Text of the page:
Trial starts for Port Alberni mother accused of murdering adult son

Trial starts for Port Alberni mother accused of murdering adult son

The trial is underway for a Port Alberni mother accused of the second-degree murder of her adult son.

New details are emerging about what transpired about two years ago in the home they were living in together.

In its opening remarks, the crown says that on Aug. 29, 2021, 37-year-old Jesse McPhee was shot point blank in the chest with a hunting rifle.

His biological mother, then 61-year-old Samantha Dittmer, owned the house and lived on the top floor. The crown says she was under doctors’ care for anxiety and panic attacks.

McPhee’s girlfriend and mother went out together to Great Central Lake in the morning, and when they returned to their 18th Avenue home, neighbours heard a loud argument.

Dittmer left the home in her vehicle and got a text from her son saying, “You are mentally ill and I love you. I think you should seek help.”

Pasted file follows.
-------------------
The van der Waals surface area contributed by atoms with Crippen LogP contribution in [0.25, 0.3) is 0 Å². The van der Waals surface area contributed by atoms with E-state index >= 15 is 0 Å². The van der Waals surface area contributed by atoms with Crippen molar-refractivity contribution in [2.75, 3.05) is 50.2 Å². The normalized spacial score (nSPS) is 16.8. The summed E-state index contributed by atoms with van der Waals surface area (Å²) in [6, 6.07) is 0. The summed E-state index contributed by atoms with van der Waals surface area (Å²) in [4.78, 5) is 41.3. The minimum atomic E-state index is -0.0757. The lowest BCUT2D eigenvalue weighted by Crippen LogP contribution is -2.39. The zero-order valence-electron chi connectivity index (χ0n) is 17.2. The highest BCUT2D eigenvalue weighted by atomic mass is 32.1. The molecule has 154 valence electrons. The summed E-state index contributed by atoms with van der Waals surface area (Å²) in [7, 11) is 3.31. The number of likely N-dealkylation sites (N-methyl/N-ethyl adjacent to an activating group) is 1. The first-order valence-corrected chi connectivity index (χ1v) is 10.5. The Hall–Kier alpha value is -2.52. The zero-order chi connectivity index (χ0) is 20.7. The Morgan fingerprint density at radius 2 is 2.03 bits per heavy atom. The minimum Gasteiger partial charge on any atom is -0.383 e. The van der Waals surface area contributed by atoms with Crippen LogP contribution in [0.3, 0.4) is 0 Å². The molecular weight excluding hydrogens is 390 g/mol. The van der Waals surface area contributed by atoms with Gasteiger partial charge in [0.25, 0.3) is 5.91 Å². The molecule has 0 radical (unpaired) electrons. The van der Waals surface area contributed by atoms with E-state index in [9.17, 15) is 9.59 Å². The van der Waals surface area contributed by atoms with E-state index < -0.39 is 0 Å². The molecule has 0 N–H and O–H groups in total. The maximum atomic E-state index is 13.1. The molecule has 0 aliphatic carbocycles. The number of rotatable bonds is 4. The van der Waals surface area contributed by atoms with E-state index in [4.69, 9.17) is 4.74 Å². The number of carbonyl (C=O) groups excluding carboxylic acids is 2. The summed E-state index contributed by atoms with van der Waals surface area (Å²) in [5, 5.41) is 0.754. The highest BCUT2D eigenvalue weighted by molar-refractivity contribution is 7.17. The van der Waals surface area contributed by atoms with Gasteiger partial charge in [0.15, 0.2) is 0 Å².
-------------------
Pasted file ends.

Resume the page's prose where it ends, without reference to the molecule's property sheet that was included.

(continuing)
Video surveillance shows Dittmer’s vehicle returning home.

McPhee and his girlfriend were preparing dinner and getting ready to watch a show on Netflix, and there was one more 19-second call between the mother and son.

His girlfriend then went outside when she heard a gunshot. She ran inside and saw Dittmer holding a long gun, standing about five feet from where her boyfriend was on the ground.

Dittmer told the girlfriend to call 911 and walked away.

Police arrived at the home and soon after performed CPR on McPhee and arrested Dittmer.

The crown says police officers are expected to testify they found the rifle under Dittmer’s bed, and that it’s uncontested that the rifle fired the fatal shot.

A pathologist is expected to testify McPhee would’ve died instantaneously.

A nurse in mental health is also expected to testify that Dittmer told her, two weeks after the shooting, that she was passing the gun to her son when it went off.

The crown said a firearms expert is expected to testify that the gun wouldn’t have fired unless someone pressed the trigger.

The trial should take five weeks and hear from eight expert witnesses along with other witnesses, including neighbours, police officers and paramedics.

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Kendall HansonKendall Hanson

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